OSHA investigating police headquarters - wave3.com-Louisville News, Weather & Sports

OSHA investigating police headquarters

Pictures show trash cans spread throughout hallways to catch leaking dirty water. Pictures show trash cans spread throughout hallways to catch leaking dirty water.
Tiles are missing from the ceiling. Tiles are missing from the ceiling.
Jeremy Winton and Chauncey Hiestand (Source: WAVE 3 News) Jeremy Winton and Chauncey Hiestand (Source: WAVE 3 News)
Kevin Kramer (Source: WAVE 3 News) Kevin Kramer (Source: WAVE 3 News)

LOUISVILLE, KY (WAVE) - Maintenance issues inside the Louisville Metro Police Department Headquarters have prompted an investigation by the Occupational Safety & Health Administration.

Pictures show trash cans spread throughout hallways to catch leaking dirty water, tiles missing from the ceiling and pipes that are falling apart.

"The smells are horrendous," Louisville Attorney Chauncey Hiestand said Thursday. "Water leaks. Urine leaks," he continued. "One person described the black mold as so bad it looked like a tree was coming out of the wall."

Hiestand and attorney Jeremy Winton said they have gotten about 400 calls about the conditions inside LMPD Headquarters in the past two weeks from inmates and the officers and civilians who work there. Some complained about headaches, breathing problems and others of more serious health concerns.

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"A few of them have come in and said ‘I've went to my doctor and my doctor related it to the black mold,’" Winton said.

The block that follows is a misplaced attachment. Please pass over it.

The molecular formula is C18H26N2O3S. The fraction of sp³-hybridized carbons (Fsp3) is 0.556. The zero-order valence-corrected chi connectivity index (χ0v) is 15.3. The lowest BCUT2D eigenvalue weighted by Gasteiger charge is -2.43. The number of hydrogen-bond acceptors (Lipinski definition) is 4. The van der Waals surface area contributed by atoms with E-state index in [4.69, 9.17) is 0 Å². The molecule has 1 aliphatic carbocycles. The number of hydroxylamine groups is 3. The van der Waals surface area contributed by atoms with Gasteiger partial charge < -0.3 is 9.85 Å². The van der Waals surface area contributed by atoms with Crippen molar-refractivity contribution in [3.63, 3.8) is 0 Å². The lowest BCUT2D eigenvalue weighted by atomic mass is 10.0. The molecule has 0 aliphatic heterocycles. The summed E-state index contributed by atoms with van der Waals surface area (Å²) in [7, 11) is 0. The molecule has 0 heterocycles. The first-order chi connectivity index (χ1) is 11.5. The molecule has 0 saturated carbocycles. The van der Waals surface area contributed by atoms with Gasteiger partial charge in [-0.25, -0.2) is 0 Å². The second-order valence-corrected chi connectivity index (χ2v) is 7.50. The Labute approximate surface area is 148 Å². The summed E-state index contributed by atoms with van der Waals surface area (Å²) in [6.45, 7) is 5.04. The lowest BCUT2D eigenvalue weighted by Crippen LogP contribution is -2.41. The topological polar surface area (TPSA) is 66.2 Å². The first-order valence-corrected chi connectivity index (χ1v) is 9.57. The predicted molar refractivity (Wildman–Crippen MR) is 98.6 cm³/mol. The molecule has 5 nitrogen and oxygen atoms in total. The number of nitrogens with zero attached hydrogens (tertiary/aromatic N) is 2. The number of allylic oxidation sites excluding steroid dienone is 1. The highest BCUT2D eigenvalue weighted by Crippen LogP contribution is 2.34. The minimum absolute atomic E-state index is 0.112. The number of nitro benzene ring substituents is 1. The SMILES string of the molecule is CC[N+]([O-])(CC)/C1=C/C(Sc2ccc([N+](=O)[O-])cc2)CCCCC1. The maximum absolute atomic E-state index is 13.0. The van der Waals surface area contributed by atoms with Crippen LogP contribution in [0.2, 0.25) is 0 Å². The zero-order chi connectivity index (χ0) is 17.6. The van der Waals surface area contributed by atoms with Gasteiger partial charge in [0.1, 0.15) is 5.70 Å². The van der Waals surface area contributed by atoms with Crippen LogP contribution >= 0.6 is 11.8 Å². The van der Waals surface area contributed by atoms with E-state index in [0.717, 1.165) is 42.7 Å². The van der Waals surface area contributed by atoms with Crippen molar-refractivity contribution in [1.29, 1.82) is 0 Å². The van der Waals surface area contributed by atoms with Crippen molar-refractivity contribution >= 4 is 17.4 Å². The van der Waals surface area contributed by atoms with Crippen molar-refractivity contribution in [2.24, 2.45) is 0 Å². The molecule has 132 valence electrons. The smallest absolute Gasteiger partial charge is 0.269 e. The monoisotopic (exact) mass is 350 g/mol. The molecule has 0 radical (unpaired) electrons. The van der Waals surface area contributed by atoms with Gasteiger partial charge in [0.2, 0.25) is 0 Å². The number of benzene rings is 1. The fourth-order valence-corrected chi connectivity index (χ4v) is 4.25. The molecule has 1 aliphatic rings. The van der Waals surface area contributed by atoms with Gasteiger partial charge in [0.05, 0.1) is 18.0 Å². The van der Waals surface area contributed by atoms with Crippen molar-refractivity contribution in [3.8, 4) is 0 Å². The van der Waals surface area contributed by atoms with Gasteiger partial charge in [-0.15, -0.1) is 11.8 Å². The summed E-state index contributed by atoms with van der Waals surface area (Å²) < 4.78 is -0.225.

The OSHA complaint was filed in August, but city council member Kevin Kramer said the problem has been going on for a long time.

"LMPD, the building that they're in is at the top of the list, it's in the top five," Kramer said describing a list of tax-payer owned buildings in disrepair.

Kramer serves on the budget committee and has argued the city needs to finally and correctly fix the issues. Otherwise, he warned, the problems will become more expensive.

"We've got several buildings in town that we are simply moving people out of and then paying leases in other places," he said.

While the attorneys gather their possible case, they say it's now the inmates and police who need some protection.

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"A lot of these employees are very proud and they love their job. I think some of them are a bit scared, but, but they don't think it's fair," Hiestand said.

Louisville Mayor Greg Fischer and Chief Steve Conrad declined to comment. There were some rumors that Headquarters was going to be moved to another building three blocks away, but a city spokesperson said, "We have no plans to relocate LMPD at this time."

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